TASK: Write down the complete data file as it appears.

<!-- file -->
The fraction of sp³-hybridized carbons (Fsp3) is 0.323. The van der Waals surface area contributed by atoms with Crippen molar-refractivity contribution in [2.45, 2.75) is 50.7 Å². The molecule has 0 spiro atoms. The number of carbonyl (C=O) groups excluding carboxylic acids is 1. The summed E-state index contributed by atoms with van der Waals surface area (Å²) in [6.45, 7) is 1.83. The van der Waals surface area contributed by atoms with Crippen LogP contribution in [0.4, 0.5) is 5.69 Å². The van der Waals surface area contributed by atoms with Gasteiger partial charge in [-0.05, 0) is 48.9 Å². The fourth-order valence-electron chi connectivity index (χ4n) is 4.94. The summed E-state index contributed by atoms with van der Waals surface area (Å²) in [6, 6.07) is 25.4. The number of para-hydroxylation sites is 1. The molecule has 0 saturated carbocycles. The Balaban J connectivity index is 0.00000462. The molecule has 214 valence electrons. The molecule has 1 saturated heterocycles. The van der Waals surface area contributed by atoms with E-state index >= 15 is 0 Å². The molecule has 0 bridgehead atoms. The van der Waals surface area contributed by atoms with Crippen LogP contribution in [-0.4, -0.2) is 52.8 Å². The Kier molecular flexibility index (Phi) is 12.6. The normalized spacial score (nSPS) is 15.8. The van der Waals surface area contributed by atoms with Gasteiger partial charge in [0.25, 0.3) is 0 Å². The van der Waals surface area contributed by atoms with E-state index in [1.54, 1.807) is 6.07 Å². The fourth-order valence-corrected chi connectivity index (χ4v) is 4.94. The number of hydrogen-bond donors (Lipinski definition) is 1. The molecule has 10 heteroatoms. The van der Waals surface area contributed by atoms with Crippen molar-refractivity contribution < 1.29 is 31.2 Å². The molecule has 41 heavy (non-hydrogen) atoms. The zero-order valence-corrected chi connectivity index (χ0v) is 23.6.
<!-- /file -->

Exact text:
The fraction of sp³-hybridized carbons (Fsp3) is 0.323. The van der Waals surface area contributed by atoms with Crippen molar-refractivity contribution in [2.45, 2.75) is 50.7 Å². The molecule has 0 spiro atoms. The number of carbonyl (C=O) groups excluding carboxylic acids is 1. The summed E-state index contributed by atoms with van der Waals surface area (Å²) in [6.45, 7) is 1.83. The van der Waals surface area contributed by atoms with Crippen LogP contribution in [0.4, 0.5) is 5.69 Å². The van der Waals surface area contributed by atoms with Gasteiger partial charge in [-0.05, 0) is 48.9 Å². The fourth-order valence-electron chi connectivity index (χ4n) is 4.94. The summed E-state index contributed by atoms with van der Waals surface area (Å²) in [6, 6.07) is 25.4. The number of para-hydroxylation sites is 1. The molecule has 0 saturated carbocycles. The Balaban J connectivity index is 0.00000462. The molecule has 214 valence electrons. The molecule has 1 saturated heterocycles. The van der Waals surface area contributed by atoms with E-state index >= 15 is 0 Å². The molecule has 0 bridgehead atoms. The van der Waals surface area contributed by atoms with Crippen LogP contribution in [-0.4, -0.2) is 52.8 Å². The Kier molecular flexibility index (Phi) is 12.6. The normalized spacial score (nSPS) is 15.8. The van der Waals surface area contributed by atoms with Gasteiger partial charge in [0.25, 0.3) is 0 Å². The van der Waals surface area contributed by atoms with E-state index in [1.54, 1.807) is 6.07 Å². The fourth-order valence-corrected chi connectivity index (χ4v) is 4.94. The number of hydrogen-bond donors (Lipinski definition) is 1. The molecule has 10 heteroatoms. The van der Waals surface area contributed by atoms with Crippen molar-refractivity contribution < 1.29 is 31.2 Å². The molecule has 41 heavy (non-hydrogen) atoms. The zero-order valence-corrected chi connectivity index (χ0v) is 23.6.